I recap some of the takeaways from my appointment with psychiatry as I navigate the mental game of dealing with cancer.
Chemotherapy takes a toll. It's difficult to rely on motivation alone to keep on track with treatment. It requires discipline.
The low-grade panging of anxiety feels like a buzzing in my brain, as if there's a mosquito taking up residence inside my cranium. The little bastard won't quit. He just keeps slamming against my skull, trying to escape. It's persistent. It's debilitating.
Many of the folks in the cancer community have told me that the third time is when you find out how chemotherapy will really go. The reason being that the drugs build up over time. Anyone who takes long-term prescriptions will be able to relate. You take your drugs daily and build a maintenance level—an amount of the drug persists in your system—in order to receive the benefits.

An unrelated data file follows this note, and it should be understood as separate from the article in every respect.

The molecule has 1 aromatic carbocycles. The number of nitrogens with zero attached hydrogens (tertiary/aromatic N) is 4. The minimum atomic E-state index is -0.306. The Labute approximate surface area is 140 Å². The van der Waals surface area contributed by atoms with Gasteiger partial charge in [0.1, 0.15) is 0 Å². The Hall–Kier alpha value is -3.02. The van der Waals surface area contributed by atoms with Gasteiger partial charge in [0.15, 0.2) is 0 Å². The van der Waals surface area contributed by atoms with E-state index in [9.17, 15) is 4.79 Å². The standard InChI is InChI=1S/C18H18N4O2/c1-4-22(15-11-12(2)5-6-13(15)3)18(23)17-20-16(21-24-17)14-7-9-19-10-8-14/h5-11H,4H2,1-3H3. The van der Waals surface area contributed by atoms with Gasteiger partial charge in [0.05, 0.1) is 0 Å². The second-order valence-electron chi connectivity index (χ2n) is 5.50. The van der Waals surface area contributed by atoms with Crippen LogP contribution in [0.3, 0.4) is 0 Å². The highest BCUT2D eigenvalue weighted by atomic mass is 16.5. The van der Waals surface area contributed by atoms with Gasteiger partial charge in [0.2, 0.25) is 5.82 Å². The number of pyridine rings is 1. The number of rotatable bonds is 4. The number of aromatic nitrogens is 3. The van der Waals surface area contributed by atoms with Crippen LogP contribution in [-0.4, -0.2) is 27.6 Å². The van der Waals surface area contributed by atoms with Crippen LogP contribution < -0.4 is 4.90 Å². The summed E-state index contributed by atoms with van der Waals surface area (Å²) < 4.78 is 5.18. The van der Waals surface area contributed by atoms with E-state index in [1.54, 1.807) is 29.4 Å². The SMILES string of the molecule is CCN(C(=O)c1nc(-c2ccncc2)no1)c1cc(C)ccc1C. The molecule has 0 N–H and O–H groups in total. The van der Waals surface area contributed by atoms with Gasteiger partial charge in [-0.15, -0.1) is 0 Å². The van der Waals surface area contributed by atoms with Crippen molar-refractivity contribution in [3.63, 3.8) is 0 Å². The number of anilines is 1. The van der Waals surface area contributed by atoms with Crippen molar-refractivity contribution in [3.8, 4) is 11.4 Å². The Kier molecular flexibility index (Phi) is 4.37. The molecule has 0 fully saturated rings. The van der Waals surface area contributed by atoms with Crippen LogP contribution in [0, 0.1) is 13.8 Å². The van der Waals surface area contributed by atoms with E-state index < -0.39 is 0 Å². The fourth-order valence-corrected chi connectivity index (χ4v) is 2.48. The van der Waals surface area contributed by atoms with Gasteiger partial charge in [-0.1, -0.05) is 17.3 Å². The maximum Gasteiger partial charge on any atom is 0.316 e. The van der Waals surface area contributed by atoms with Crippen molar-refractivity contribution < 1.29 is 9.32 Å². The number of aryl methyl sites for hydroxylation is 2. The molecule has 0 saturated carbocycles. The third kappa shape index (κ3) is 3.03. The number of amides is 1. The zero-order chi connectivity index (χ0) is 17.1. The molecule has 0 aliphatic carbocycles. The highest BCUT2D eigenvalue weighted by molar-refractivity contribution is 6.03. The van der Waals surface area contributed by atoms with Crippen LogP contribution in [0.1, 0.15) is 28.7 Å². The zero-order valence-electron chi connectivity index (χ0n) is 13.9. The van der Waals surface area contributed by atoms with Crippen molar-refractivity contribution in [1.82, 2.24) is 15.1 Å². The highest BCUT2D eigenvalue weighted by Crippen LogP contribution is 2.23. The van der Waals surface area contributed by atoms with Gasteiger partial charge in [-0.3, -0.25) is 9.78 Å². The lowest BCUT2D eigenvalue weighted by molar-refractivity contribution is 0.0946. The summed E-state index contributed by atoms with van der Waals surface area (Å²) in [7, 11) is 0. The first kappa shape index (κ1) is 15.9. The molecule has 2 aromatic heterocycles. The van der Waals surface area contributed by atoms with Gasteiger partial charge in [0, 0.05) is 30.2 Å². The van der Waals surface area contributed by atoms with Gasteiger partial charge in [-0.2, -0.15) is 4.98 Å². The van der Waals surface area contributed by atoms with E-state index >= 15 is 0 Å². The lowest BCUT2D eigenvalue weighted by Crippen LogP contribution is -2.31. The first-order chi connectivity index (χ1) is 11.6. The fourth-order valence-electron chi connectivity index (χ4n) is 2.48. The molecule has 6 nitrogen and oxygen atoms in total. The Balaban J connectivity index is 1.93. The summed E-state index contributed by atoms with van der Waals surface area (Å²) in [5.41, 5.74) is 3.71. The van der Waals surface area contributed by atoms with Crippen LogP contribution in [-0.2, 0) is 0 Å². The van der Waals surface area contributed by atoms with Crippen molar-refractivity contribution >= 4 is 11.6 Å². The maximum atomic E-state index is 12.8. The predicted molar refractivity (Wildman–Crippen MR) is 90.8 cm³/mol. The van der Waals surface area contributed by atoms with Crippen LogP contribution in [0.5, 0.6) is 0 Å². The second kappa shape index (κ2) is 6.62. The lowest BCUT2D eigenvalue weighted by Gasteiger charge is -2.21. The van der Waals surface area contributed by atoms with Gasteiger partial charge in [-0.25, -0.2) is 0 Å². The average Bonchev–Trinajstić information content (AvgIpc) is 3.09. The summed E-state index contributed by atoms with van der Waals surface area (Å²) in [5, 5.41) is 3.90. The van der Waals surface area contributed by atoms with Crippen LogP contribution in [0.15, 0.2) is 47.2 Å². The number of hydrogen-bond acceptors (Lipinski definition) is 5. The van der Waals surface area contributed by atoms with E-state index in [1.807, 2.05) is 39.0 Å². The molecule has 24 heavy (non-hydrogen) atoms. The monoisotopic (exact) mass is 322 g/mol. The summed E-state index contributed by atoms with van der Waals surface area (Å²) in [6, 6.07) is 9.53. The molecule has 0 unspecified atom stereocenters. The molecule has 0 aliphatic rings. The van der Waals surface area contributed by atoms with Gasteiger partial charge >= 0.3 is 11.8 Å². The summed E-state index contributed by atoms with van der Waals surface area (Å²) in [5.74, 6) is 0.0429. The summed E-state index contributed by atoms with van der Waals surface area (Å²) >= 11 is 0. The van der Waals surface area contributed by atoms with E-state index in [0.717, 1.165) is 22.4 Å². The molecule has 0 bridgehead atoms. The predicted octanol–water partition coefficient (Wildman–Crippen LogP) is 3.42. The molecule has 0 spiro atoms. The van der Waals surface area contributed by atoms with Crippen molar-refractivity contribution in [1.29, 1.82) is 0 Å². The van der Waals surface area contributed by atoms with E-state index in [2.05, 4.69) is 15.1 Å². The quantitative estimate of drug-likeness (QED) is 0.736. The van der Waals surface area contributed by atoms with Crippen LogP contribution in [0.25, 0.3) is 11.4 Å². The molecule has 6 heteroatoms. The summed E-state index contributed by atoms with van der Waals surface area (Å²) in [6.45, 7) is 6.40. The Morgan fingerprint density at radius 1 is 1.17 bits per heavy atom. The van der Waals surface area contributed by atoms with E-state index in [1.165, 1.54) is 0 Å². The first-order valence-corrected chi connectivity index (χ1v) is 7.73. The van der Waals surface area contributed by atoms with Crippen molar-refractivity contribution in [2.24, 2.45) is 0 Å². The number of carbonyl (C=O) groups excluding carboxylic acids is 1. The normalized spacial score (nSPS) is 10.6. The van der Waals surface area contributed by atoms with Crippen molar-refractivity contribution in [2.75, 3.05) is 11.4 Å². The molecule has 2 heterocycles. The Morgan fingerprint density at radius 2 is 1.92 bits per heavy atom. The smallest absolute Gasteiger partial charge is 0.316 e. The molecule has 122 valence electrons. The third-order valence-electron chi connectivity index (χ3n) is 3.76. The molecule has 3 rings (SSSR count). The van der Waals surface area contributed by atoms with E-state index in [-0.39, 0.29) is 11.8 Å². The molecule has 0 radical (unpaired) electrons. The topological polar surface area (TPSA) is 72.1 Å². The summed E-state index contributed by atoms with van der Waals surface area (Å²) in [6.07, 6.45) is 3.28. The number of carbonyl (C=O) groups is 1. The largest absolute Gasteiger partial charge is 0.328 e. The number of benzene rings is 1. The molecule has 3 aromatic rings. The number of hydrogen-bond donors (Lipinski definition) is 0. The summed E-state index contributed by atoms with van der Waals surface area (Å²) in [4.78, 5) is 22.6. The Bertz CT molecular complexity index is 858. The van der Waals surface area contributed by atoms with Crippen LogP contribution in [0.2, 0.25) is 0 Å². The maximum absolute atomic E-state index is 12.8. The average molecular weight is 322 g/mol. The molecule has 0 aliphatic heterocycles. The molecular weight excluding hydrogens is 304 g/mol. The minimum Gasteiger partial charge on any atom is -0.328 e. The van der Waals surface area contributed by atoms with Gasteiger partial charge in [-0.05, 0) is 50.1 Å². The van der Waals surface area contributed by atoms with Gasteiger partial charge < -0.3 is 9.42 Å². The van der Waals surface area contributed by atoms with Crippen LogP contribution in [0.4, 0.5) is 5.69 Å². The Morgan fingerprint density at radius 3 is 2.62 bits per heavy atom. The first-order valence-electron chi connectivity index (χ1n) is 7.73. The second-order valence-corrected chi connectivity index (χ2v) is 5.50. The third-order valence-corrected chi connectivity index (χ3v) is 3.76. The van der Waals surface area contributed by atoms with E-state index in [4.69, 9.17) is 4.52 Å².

Over the last three and a half months, I've reflected regularly on the impact that storytelling has had on my experience with cancer. Today I want to touch on some of the more difficult topics.
Receiving chemotherapy for the first time is exhausting. The buildup to the day, with the associated tests, appointments, and procedures, leaves treatment day as the final boss in a weeklong gauntlet of physical and mental torment.
It's been tough to provide an update because, in truth, nothing much has changed. I'm supposed to start treatment this week.
It's Sunday. Tomorrow, just over 24 hours from now, I meet with my medical oncologist to make a decision about the chemotherapy options that have been presented to me.
Look, I know that screaming in music isn't for everyone, but it works for me. I've relied on adrenaline inducing music over the years to help me process emotions and, at times, feel anything at all.
It's already been three weeks since my bowel resection. Imagine that! Time apparently flies when you're paralyzed with existential dread. I'm kidding. Kind of.